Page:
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Eco-Islamic school a first in Malaysia
Published on: Tuesday, January 20, 2015

Kuala Lumpur: A number of studies today indicate that extended periods of playful learning helps to develop powerful learners and problem-solvers.

Numerous studies also show that children who play regularly in natural environments have more advanced motor fitness, self-discipline, concentration, balance and agility and are sick less often.

It is in view of such overwhelming evidence that the Idrissi International Primary School was established. Based in Setia Alam, Selangor, it is the first eco-Islamic school for children aged from seven to 12 years old.

Parents looking for an alternative to mainstream schools and aware of the benefits of homeschooling may be pleased to find that Idrissi takes on the homeschool-based approach.

"Classes" take place in an informal setting to foster an open and engaging learning experience. The medium of instruction is in English.

There are currently 15 classrooms spread across two buildings on a spacious private property.

According to its director Zaliza Alias, the Idrissi School employs several curricula for a holistic approach to education namely the Idrissi Islamia Curriculum, the Idrissi British National Curriculum, the Idrissi Eco-Muslim Lifestyle and the Idrissi Meaningful Foreign Language curriculum which includes Malay Language and Civilisation, Mandarin and Arabic.

"Idrissi incorporates into its system several of the best educational curricula from overseas.

"For example, we use the curriculum from Islamic Online University and al-Khadeem Institute for our Islamia Curriculum," said Zaliza, who is also the director of Genius Aulad International Group Sdn Bhd. The company runs the network of Genius Aulad child enrichment centres.

Its eco-based curriculum uses nature as a learning tool with patch farming activities being an integral part of it. The school has selected several learning partners such as the Australia Organic School, the Shah Alam Botanical Garden, the Putrajaya Botanical Garden and the Association for the Protection of Natural Heritage of Malaysia (Peka).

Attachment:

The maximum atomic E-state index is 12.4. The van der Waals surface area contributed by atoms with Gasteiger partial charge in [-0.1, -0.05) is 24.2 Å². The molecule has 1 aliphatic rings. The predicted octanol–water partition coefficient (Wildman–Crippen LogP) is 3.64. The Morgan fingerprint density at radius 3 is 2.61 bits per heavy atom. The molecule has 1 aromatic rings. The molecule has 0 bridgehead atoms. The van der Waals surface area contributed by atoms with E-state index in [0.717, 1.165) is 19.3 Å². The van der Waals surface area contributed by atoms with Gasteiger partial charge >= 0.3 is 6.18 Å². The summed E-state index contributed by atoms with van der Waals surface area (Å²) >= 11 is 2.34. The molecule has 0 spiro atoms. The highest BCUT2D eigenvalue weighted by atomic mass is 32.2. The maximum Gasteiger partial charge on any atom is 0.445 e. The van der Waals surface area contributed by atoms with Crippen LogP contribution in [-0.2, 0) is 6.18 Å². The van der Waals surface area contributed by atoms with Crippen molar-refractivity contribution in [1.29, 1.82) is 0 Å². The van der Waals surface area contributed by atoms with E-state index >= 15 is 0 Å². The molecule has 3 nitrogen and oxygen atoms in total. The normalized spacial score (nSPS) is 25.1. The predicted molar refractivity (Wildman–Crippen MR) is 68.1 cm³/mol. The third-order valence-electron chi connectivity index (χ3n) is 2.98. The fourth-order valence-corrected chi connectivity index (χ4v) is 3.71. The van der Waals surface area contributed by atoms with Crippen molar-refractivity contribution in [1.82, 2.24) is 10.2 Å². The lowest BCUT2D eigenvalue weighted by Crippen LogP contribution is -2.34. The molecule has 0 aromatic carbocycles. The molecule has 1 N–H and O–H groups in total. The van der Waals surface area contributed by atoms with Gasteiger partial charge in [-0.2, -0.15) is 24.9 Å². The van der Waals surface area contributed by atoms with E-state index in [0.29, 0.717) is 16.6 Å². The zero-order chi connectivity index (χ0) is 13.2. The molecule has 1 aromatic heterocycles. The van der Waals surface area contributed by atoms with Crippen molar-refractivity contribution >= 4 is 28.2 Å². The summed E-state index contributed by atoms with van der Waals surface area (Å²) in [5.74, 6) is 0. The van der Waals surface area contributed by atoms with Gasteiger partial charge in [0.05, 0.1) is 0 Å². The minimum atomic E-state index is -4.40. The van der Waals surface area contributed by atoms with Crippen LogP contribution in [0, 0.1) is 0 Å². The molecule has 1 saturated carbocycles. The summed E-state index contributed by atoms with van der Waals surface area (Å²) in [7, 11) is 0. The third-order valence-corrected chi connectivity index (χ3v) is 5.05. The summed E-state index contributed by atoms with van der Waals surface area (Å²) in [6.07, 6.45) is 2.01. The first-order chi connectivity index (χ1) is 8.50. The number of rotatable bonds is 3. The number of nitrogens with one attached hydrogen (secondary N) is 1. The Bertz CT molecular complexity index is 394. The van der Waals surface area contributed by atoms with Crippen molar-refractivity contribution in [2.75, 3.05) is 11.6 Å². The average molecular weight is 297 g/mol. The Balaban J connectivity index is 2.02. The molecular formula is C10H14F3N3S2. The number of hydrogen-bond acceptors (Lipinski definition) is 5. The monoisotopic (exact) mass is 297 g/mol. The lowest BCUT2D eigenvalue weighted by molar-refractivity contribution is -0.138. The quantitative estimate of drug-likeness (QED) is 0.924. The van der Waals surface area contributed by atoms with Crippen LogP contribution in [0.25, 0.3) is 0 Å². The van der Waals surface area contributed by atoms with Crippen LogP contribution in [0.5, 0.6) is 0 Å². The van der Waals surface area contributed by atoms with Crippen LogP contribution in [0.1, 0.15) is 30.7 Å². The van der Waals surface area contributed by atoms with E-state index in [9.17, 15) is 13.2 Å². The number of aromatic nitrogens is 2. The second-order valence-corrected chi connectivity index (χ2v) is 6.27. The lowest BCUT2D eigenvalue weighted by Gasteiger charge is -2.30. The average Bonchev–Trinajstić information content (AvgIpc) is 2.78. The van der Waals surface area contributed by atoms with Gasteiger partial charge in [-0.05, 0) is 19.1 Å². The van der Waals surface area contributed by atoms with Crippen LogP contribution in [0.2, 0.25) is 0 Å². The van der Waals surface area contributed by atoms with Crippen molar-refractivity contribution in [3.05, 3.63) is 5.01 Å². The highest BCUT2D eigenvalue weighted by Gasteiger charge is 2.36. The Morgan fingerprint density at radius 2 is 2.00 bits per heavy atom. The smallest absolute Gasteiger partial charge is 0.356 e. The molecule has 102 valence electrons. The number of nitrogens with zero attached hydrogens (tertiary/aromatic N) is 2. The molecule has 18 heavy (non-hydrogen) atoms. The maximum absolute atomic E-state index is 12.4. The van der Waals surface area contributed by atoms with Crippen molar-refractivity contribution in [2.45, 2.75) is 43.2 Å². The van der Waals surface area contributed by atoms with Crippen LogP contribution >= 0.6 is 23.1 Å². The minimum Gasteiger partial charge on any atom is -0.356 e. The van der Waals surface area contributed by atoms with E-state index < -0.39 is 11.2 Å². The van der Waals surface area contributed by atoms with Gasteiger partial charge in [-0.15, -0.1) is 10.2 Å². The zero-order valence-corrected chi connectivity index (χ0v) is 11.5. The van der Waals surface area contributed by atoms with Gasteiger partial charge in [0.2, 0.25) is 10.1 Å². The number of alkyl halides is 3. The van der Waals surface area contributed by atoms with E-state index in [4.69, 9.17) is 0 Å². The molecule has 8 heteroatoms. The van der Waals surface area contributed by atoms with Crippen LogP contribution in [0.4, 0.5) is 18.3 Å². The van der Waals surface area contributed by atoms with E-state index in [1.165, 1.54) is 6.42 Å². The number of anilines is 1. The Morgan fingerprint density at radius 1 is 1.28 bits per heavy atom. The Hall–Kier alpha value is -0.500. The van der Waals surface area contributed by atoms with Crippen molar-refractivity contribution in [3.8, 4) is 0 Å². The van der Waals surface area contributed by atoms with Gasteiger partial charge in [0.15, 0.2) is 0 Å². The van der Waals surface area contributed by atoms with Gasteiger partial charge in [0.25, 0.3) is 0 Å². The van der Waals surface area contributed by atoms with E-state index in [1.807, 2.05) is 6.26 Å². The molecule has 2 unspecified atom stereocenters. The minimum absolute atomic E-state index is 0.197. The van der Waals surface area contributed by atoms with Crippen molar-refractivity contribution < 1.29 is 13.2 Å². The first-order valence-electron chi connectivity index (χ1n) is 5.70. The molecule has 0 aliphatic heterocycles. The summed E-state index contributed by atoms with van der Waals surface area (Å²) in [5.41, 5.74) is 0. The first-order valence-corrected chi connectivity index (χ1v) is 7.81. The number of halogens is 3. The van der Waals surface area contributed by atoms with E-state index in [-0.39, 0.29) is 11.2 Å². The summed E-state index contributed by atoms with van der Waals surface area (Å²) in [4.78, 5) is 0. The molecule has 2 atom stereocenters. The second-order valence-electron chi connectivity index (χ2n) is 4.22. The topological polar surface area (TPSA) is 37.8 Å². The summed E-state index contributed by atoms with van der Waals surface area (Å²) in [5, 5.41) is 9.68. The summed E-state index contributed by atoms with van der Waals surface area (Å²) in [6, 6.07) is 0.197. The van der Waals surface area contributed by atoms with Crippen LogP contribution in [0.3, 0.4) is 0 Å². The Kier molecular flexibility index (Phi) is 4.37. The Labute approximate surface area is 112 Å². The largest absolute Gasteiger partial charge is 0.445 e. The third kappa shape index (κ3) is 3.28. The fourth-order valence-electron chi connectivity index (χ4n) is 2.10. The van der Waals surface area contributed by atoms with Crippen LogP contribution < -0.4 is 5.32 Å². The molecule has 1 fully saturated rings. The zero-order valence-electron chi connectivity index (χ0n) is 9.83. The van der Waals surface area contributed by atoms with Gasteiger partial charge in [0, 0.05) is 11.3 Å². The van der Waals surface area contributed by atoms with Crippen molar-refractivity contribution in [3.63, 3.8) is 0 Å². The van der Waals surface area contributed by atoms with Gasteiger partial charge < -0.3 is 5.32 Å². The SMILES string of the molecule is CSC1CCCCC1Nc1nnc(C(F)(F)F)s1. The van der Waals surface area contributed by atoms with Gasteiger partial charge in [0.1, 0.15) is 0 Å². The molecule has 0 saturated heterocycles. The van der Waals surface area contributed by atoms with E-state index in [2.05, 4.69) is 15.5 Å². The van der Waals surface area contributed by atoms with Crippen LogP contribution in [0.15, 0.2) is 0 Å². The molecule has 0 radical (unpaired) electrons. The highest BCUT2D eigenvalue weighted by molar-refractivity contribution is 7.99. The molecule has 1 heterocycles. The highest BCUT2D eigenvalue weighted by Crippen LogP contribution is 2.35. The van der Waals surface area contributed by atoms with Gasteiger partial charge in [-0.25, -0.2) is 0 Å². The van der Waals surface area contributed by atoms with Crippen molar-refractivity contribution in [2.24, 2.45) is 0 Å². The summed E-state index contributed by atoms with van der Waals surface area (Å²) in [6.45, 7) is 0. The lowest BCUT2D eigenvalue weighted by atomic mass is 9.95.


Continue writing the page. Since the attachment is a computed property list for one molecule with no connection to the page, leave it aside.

The school impresses upon each person's responsibility towards nature and as servants of Allah who have been entrusted with the guardianship of His creations.

Zaliza said the Eco-Muslim Lifestyle module taught children to appreciate nature's treasures.

"The lessons are hands-on. Each child will be taught how to plant a tree. The school has a dedicated area for children to learn farming and they will be responsible for taking care of their plants. They will be harvesting and cooking the produce from their plants.

"Children learn a lot from touching soil. It is where they will learn about the greatness of God. The lessons will eventually extend to their parents, teachers and ultimately society," she explained. Zaliza said the children's creativity, reasoning and social skills would also be sharpened through contact with nature.

Such opportunities would be presented through the activities held in partnership with Landskap Malaysia, where the non-profit body would provide the children with plants to be planted at orphanages, "surau" or by the river.

Zaliza said the Eco-Muslim curriculum was the first of its kind in the world.

The school is also pioneering the introduction of the subject of Physical Sciences to primary school children in the country. The Idrissi school is equipped with an engineering laboratory and two other science laboratories to facilitate the teaching of the subject.

Zaliza, who has 19 years of experience in the education field, said Idrissi was built to cater upon current needs.

"Today, we can see that many parents are opting to send their children to religious-stream schools. Muslim parents today understand that their children do not only need a strong Islamic foundation but an understanding on its application in daily life. Idrissi tries to fulfil that need," she said.

Zaliza said among the main objectives of the Idrissi School was to produce a generation of responsible and loving Muslims who would act according to the Quran and sunnah.

The school is also equipped with futsal, basketball and badminton courts as well as an archery range like in other international schools.

"It is the nature of children to play, so we do not only focus on learning theories but give them an opportunity to improve their cognitive skills through activities outside the class," she said.

International schools in Malaysia are rather notorious for their exorbitant fees, some even reaching RM70,000 annually.

Acknowledging the situation, Zaliza who views herself as education advocate said Idrissi charges reasonable fees for the quality of education it offers.

"Parents need only pay a monthly fee of RM900 for all the facilities provided," she said. A mother of two, Suraiya Ahmad, 41, is one of the parents deeply impressed and interested in sending her children to Idrissi.

"This is a different time than when we were growing up. The challenges are greater today as the world becomes smaller. Basic (Islamic) education will not be enough. We will need to also provide children with the understanding and application of such knowledge in daily life," she said. – Bernama

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